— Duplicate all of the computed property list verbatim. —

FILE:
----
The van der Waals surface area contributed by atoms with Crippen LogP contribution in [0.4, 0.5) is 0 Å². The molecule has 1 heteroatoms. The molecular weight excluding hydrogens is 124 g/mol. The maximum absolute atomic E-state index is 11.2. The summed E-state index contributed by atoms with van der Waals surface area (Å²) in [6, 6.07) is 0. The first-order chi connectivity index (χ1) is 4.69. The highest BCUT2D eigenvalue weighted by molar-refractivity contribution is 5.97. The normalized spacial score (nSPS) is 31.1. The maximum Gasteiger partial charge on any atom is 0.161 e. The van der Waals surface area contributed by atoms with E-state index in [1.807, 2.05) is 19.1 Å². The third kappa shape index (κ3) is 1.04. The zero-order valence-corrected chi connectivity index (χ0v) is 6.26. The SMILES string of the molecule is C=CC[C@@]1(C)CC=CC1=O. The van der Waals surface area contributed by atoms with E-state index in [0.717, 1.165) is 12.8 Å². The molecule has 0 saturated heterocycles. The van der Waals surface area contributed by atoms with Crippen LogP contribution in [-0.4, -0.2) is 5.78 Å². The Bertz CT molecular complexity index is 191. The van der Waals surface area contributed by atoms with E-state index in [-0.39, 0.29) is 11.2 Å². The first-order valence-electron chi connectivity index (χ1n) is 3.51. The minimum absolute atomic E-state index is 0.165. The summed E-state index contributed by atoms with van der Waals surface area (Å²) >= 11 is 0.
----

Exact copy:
The van der Waals surface area contributed by atoms with Crippen LogP contribution in [0.4, 0.5) is 0 Å². The molecule has 1 heteroatoms. The molecular weight excluding hydrogens is 124 g/mol. The maximum absolute atomic E-state index is 11.2. The summed E-state index contributed by atoms with van der Waals surface area (Å²) in [6, 6.07) is 0. The first-order chi connectivity index (χ1) is 4.69. The highest BCUT2D eigenvalue weighted by molar-refractivity contribution is 5.97. The normalized spacial score (nSPS) is 31.1. The maximum Gasteiger partial charge on any atom is 0.161 e. The van der Waals surface area contributed by atoms with E-state index in [1.807, 2.05) is 19.1 Å². The third kappa shape index (κ3) is 1.04. The zero-order valence-corrected chi connectivity index (χ0v) is 6.26. The SMILES string of the molecule is C=CC[C@@]1(C)CC=CC1=O. The van der Waals surface area contributed by atoms with E-state index in [0.717, 1.165) is 12.8 Å². The molecule has 0 saturated heterocycles. The van der Waals surface area contributed by atoms with Crippen LogP contribution in [-0.4, -0.2) is 5.78 Å². The Bertz CT molecular complexity index is 191. The van der Waals surface area contributed by atoms with E-state index in [-0.39, 0.29) is 11.2 Å². The first-order valence-electron chi connectivity index (χ1n) is 3.51. The minimum absolute atomic E-state index is 0.165. The summed E-state index contributed by atoms with van der Waals surface area (Å²) >= 11 is 0.